You have to hand it to Rocky Anderson. He doesn’t give up, even when the odds are against him. Endless energy and a penchant for controversy characterize the former Salt Lake City mayor, who ran a failed campaign for Congress, founded High Road for Human Rights, formed the fledgling Justice Party and ran as one of the darkest horses in the previous presidential race (though he did gain ballot access in a number of states). Now he’s trying to grow another grassroots movement, promoting a progressive agenda around the country, starting with a handful of devotees in Utah. For now, it’s about the corrupting influence of money in politics and the media. Anderson is a believer. What starts as an unpopular idea can evolve into acceptance, he says. There are those who still blame him for the acceptance of the gay and lesbian community in Utah. Watch to see if he can evolve this latest group.
KSL recently went “underground” to film panhandlers buying drugs with their hard-earned begs. Utah saint Pamela Atkinson says that panhandlers are predominantly, oh, 70 percent after drugs—like she’s taken a poll. And now the Legislature has sent a bill to the governor banning panhandling on state highways. This is a complicated issue. While panhandlers may make people or businesses uncomfortable, it’s pretty draconian to just push the poor out of the way. New York is working on the problem there, but its subways are different from Utah’s highways.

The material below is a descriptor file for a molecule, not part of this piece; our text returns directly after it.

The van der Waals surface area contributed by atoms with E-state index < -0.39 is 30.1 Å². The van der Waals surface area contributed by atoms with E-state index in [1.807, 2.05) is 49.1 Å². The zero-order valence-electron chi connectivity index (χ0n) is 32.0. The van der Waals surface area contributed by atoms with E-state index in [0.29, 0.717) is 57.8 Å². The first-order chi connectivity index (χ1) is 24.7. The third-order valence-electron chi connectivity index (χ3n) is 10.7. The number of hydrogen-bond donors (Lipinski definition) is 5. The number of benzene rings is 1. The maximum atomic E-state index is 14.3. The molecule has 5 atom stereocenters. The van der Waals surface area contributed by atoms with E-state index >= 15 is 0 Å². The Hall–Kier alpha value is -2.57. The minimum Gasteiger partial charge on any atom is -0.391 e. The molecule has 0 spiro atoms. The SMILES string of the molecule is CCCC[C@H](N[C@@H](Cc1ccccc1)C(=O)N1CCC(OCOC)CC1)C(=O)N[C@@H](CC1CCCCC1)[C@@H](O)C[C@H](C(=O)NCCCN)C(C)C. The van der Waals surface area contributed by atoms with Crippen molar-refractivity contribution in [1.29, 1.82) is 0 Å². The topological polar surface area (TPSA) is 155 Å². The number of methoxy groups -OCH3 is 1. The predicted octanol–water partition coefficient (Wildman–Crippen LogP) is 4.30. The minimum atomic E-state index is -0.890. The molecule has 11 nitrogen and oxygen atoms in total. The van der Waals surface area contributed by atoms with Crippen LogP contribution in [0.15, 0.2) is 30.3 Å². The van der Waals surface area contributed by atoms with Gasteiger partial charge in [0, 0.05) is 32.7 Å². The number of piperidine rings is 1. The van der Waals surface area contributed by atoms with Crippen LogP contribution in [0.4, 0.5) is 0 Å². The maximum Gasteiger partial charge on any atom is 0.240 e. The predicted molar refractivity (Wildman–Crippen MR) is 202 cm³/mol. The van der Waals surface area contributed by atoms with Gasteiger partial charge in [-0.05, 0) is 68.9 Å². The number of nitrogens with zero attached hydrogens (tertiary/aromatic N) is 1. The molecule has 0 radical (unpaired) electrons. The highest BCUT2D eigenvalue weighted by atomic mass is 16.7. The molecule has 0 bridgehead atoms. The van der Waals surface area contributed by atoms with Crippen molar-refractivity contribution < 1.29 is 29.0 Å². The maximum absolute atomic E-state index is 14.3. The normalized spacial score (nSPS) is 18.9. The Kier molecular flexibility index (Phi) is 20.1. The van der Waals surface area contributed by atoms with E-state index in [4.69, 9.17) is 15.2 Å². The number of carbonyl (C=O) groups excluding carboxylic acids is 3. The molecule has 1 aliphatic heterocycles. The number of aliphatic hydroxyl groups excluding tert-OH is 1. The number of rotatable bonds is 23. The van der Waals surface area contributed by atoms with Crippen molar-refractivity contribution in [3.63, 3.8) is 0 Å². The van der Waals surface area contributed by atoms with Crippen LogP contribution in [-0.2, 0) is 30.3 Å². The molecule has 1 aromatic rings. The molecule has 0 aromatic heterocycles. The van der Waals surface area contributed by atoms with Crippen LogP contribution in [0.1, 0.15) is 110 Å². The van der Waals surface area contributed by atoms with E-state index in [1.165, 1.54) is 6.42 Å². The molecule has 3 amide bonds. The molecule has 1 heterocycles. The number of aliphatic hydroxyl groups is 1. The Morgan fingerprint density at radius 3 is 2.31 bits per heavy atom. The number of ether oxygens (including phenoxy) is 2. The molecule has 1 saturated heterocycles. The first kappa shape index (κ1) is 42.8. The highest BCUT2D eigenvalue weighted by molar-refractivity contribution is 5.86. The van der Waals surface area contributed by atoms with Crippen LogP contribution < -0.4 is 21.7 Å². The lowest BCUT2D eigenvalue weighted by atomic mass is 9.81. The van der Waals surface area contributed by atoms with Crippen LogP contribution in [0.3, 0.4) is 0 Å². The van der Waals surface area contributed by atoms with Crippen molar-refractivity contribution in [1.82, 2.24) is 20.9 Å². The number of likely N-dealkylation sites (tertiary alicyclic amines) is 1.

It’s always interesting to note the hypocrisy of Utah’s Legislature. Take the
animosity toward the federal government meddling in state affairs, and then take a look at how legislators meddle in local issues. Seems like every time local governments get into a fight, lawmakers think they need to step in and referee. This time, it’s Mayor Ben McAdams’ plan to create a patchwork city with the county at the helm. Millcreek residents are divided on whether to incorporate or go with the county, although incorporation has been voted down before. Never mind that; now there could be a year-long moratorium, or cool-off period. It’s really a time for lobbying, and little will change. Salt Lake City’s Yalecrest area dealt with a legislative moratorium on historic districts, allowing tear-downs in the meantime. It didn’t stop the momentum or the deep divisions.